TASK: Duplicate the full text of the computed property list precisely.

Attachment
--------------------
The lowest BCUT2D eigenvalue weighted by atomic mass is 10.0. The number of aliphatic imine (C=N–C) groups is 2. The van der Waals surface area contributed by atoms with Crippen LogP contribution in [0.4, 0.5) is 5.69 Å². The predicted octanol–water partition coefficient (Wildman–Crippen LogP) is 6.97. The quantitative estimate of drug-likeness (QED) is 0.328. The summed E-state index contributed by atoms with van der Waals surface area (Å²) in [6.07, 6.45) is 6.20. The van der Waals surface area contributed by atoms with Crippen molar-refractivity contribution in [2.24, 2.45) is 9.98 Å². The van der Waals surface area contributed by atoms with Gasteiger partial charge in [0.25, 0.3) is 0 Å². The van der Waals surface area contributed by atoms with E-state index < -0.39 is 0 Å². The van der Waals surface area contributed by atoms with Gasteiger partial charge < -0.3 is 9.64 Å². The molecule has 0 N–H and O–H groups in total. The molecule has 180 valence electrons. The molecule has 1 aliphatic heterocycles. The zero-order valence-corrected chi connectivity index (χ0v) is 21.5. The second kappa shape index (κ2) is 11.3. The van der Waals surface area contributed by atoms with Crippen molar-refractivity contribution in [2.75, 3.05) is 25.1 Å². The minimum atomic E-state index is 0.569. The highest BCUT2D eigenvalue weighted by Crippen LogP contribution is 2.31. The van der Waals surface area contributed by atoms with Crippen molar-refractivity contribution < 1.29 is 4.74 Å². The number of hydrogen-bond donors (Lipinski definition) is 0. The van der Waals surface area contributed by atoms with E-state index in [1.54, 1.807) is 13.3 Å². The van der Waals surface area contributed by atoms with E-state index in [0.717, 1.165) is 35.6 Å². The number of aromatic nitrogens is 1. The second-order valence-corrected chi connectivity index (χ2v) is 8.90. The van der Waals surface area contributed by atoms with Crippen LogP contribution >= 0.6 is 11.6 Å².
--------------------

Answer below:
The lowest BCUT2D eigenvalue weighted by atomic mass is 10.0. The number of aliphatic imine (C=N–C) groups is 2. The van der Waals surface area contributed by atoms with Crippen LogP contribution in [0.4, 0.5) is 5.69 Å². The predicted octanol–water partition coefficient (Wildman–Crippen LogP) is 6.97. The quantitative estimate of drug-likeness (QED) is 0.328. The summed E-state index contributed by atoms with van der Waals surface area (Å²) in [6.07, 6.45) is 6.20. The van der Waals surface area contributed by atoms with Crippen molar-refractivity contribution in [2.24, 2.45) is 9.98 Å². The van der Waals surface area contributed by atoms with Gasteiger partial charge in [0.25, 0.3) is 0 Å². The van der Waals surface area contributed by atoms with E-state index < -0.39 is 0 Å². The van der Waals surface area contributed by atoms with Gasteiger partial charge < -0.3 is 9.64 Å². The molecule has 0 N–H and O–H groups in total. The molecule has 180 valence electrons. The molecule has 1 aliphatic heterocycles. The zero-order valence-corrected chi connectivity index (χ0v) is 21.5. The second kappa shape index (κ2) is 11.3. The van der Waals surface area contributed by atoms with Crippen molar-refractivity contribution in [2.75, 3.05) is 25.1 Å². The minimum atomic E-state index is 0.569. The highest BCUT2D eigenvalue weighted by Crippen LogP contribution is 2.31. The van der Waals surface area contributed by atoms with Crippen molar-refractivity contribution < 1.29 is 4.74 Å². The number of hydrogen-bond donors (Lipinski definition) is 0. The van der Waals surface area contributed by atoms with E-state index in [1.54, 1.807) is 13.3 Å². The van der Waals surface area contributed by atoms with E-state index in [0.717, 1.165) is 35.6 Å². The number of aromatic nitrogens is 1. The second-order valence-corrected chi connectivity index (χ2v) is 8.90. The van der Waals surface area contributed by atoms with Crippen LogP contribution >= 0.6 is 11.6 Å².